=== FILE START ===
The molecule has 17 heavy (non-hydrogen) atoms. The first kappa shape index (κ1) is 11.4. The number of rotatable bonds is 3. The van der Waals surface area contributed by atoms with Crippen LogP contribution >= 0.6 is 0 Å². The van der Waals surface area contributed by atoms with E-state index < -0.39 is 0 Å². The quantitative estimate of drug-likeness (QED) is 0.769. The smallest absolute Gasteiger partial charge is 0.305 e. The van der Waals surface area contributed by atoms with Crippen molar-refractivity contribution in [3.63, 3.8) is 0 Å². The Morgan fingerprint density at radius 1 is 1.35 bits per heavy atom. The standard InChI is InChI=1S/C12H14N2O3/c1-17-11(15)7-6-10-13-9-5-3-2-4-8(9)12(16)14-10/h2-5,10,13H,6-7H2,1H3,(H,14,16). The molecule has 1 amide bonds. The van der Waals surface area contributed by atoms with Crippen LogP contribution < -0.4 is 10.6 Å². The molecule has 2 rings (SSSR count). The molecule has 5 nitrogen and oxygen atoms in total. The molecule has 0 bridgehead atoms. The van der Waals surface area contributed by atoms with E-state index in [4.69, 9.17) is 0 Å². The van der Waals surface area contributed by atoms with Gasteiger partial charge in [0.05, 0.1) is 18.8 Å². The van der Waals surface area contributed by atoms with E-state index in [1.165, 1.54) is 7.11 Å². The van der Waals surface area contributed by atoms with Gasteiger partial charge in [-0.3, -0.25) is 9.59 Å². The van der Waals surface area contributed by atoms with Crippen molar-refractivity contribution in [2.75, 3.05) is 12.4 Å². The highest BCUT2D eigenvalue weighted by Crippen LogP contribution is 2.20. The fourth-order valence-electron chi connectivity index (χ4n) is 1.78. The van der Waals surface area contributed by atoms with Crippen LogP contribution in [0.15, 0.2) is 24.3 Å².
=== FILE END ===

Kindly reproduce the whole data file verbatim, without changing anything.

The molecule has 17 heavy (non-hydrogen) atoms. The first kappa shape index (κ1) is 11.4. The number of rotatable bonds is 3. The van der Waals surface area contributed by atoms with Crippen LogP contribution >= 0.6 is 0 Å². The van der Waals surface area contributed by atoms with E-state index < -0.39 is 0 Å². The quantitative estimate of drug-likeness (QED) is 0.769. The smallest absolute Gasteiger partial charge is 0.305 e. The van der Waals surface area contributed by atoms with Crippen molar-refractivity contribution in [3.63, 3.8) is 0 Å². The Morgan fingerprint density at radius 1 is 1.35 bits per heavy atom. The standard InChI is InChI=1S/C12H14N2O3/c1-17-11(15)7-6-10-13-9-5-3-2-4-8(9)12(16)14-10/h2-5,10,13H,6-7H2,1H3,(H,14,16). The molecule has 1 amide bonds. The van der Waals surface area contributed by atoms with Crippen LogP contribution < -0.4 is 10.6 Å². The molecule has 2 rings (SSSR count). The molecule has 5 nitrogen and oxygen atoms in total. The molecule has 0 bridgehead atoms. The van der Waals surface area contributed by atoms with E-state index in [4.69, 9.17) is 0 Å². The van der Waals surface area contributed by atoms with Gasteiger partial charge in [0.05, 0.1) is 18.8 Å². The van der Waals surface area contributed by atoms with E-state index in [1.165, 1.54) is 7.11 Å². The van der Waals surface area contributed by atoms with Gasteiger partial charge in [-0.3, -0.25) is 9.59 Å². The van der Waals surface area contributed by atoms with Crippen molar-refractivity contribution in [2.75, 3.05) is 12.4 Å². The highest BCUT2D eigenvalue weighted by Crippen LogP contribution is 2.20. The fourth-order valence-electron chi connectivity index (χ4n) is 1.78. The van der Waals surface area contributed by atoms with Crippen LogP contribution in [0.15, 0.2) is 24.3 Å².